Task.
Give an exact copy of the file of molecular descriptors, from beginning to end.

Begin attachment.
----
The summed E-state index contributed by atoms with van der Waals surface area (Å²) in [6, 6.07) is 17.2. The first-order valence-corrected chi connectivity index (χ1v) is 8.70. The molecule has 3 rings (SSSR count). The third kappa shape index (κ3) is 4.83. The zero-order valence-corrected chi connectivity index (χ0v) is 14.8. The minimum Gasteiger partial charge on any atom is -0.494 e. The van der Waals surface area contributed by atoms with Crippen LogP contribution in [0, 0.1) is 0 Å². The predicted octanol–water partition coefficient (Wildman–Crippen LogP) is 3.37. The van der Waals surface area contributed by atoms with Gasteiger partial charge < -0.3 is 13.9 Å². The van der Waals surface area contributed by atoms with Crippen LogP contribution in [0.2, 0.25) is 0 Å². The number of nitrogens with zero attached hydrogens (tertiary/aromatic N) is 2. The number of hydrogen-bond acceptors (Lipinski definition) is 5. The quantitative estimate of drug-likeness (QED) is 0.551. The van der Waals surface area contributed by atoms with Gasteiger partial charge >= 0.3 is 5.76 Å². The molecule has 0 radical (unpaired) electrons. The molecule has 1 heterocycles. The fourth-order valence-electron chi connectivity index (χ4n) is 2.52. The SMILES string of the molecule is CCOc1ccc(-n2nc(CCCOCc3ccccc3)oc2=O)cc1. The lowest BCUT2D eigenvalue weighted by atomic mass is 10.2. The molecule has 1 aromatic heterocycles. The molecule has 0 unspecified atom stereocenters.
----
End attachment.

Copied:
The summed E-state index contributed by atoms with van der Waals surface area (Å²) in [6, 6.07) is 17.2. The first-order valence-corrected chi connectivity index (χ1v) is 8.70. The molecule has 3 rings (SSSR count). The third kappa shape index (κ3) is 4.83. The zero-order valence-corrected chi connectivity index (χ0v) is 14.8. The minimum Gasteiger partial charge on any atom is -0.494 e. The van der Waals surface area contributed by atoms with Crippen LogP contribution in [0, 0.1) is 0 Å². The predicted octanol–water partition coefficient (Wildman–Crippen LogP) is 3.37. The van der Waals surface area contributed by atoms with Gasteiger partial charge < -0.3 is 13.9 Å². The van der Waals surface area contributed by atoms with Crippen LogP contribution in [0.2, 0.25) is 0 Å². The number of nitrogens with zero attached hydrogens (tertiary/aromatic N) is 2. The number of hydrogen-bond acceptors (Lipinski definition) is 5. The quantitative estimate of drug-likeness (QED) is 0.551. The van der Waals surface area contributed by atoms with Gasteiger partial charge >= 0.3 is 5.76 Å². The molecule has 0 radical (unpaired) electrons. The molecule has 1 heterocycles. The fourth-order valence-electron chi connectivity index (χ4n) is 2.52. The SMILES string of the molecule is CCOc1ccc(-n2nc(CCCOCc3ccccc3)oc2=O)cc1. The lowest BCUT2D eigenvalue weighted by atomic mass is 10.2. The molecule has 1 aromatic heterocycles. The molecule has 0 unspecified atom stereocenters.